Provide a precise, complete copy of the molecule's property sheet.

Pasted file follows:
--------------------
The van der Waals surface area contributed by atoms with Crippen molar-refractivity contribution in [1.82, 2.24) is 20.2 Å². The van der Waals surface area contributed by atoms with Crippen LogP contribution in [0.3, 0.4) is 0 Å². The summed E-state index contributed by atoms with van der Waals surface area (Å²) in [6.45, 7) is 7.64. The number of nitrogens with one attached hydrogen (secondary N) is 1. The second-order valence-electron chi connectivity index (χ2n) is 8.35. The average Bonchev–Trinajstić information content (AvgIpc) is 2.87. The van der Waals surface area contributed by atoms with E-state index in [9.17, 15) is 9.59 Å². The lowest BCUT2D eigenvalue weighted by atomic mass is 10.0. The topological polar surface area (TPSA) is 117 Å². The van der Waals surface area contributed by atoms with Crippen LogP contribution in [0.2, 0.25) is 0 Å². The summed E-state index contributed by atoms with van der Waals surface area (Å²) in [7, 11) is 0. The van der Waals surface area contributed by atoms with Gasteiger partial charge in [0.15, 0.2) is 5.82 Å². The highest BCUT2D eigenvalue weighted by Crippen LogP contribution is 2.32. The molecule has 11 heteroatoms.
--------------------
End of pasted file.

The van der Waals surface area contributed by atoms with Crippen molar-refractivity contribution in [1.82, 2.24) is 20.2 Å². The van der Waals surface area contributed by atoms with Crippen LogP contribution in [0.3, 0.4) is 0 Å². The summed E-state index contributed by atoms with van der Waals surface area (Å²) in [6.45, 7) is 7.64. The number of nitrogens with one attached hydrogen (secondary N) is 1. The second-order valence-electron chi connectivity index (χ2n) is 8.35. The average Bonchev–Trinajstić information content (AvgIpc) is 2.87. The van der Waals surface area contributed by atoms with E-state index in [9.17, 15) is 9.59 Å². The lowest BCUT2D eigenvalue weighted by atomic mass is 10.0. The topological polar surface area (TPSA) is 117 Å². The van der Waals surface area contributed by atoms with Crippen LogP contribution in [0.2, 0.25) is 0 Å². The summed E-state index contributed by atoms with van der Waals surface area (Å²) in [7, 11) is 0. The van der Waals surface area contributed by atoms with Gasteiger partial charge in [0.15, 0.2) is 5.82 Å². The highest BCUT2D eigenvalue weighted by Crippen LogP contribution is 2.32. The molecule has 11 heteroatoms.